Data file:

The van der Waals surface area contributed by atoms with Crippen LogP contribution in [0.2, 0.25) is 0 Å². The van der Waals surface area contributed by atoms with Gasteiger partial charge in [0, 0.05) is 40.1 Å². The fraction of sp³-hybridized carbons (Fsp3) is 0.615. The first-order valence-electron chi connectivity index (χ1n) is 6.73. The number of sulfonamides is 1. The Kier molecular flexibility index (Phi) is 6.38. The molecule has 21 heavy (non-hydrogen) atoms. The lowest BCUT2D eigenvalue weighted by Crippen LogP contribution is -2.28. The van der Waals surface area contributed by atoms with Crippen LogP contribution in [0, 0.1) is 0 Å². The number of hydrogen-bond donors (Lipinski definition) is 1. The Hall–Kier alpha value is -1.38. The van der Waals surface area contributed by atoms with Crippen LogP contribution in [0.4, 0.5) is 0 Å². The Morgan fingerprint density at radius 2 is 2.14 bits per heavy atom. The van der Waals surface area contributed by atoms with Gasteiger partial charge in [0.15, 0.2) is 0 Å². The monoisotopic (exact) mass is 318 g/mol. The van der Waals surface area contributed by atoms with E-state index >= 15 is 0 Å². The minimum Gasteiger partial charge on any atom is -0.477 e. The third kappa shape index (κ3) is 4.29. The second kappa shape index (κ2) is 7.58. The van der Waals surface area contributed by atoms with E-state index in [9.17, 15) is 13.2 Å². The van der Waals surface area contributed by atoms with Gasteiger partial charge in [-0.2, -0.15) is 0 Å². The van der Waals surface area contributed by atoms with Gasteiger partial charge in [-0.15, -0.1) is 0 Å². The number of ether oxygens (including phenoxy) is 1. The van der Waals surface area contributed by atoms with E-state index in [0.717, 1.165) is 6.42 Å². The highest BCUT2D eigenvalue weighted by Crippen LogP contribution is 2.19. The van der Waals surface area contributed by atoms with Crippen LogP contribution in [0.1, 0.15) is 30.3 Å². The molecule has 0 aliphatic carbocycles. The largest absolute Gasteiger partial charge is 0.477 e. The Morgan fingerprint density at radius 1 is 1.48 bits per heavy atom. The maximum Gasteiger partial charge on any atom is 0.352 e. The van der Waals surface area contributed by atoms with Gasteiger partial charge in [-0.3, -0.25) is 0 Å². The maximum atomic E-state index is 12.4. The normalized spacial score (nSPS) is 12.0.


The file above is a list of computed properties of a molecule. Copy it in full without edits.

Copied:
The van der Waals surface area contributed by atoms with Crippen LogP contribution in [0.2, 0.25) is 0 Å². The van der Waals surface area contributed by atoms with Gasteiger partial charge in [0, 0.05) is 40.1 Å². The fraction of sp³-hybridized carbons (Fsp3) is 0.615. The first-order valence-electron chi connectivity index (χ1n) is 6.73. The number of sulfonamides is 1. The Kier molecular flexibility index (Phi) is 6.38. The molecule has 21 heavy (non-hydrogen) atoms. The lowest BCUT2D eigenvalue weighted by Crippen LogP contribution is -2.28. The van der Waals surface area contributed by atoms with Crippen LogP contribution in [0, 0.1) is 0 Å². The number of hydrogen-bond donors (Lipinski definition) is 1. The Hall–Kier alpha value is -1.38. The van der Waals surface area contributed by atoms with Crippen LogP contribution in [0.4, 0.5) is 0 Å². The Morgan fingerprint density at radius 2 is 2.14 bits per heavy atom. The van der Waals surface area contributed by atoms with Gasteiger partial charge in [0.15, 0.2) is 0 Å². The monoisotopic (exact) mass is 318 g/mol. The van der Waals surface area contributed by atoms with E-state index >= 15 is 0 Å². The minimum Gasteiger partial charge on any atom is -0.477 e. The third kappa shape index (κ3) is 4.29. The second kappa shape index (κ2) is 7.58. The van der Waals surface area contributed by atoms with E-state index in [9.17, 15) is 13.2 Å². The van der Waals surface area contributed by atoms with Gasteiger partial charge in [-0.2, -0.15) is 0 Å². The van der Waals surface area contributed by atoms with Gasteiger partial charge in [-0.15, -0.1) is 0 Å². The number of ether oxygens (including phenoxy) is 1. The van der Waals surface area contributed by atoms with E-state index in [0.717, 1.165) is 6.42 Å². The highest BCUT2D eigenvalue weighted by Crippen LogP contribution is 2.19. The van der Waals surface area contributed by atoms with Crippen LogP contribution in [0.1, 0.15) is 30.3 Å². The molecule has 0 aliphatic carbocycles. The largest absolute Gasteiger partial charge is 0.477 e. The Morgan fingerprint density at radius 1 is 1.48 bits per heavy atom. The maximum Gasteiger partial charge on any atom is 0.352 e. The van der Waals surface area contributed by atoms with Gasteiger partial charge in [-0.3, -0.25) is 0 Å². The maximum atomic E-state index is 12.4. The normalized spacial score (nSPS) is 12.0.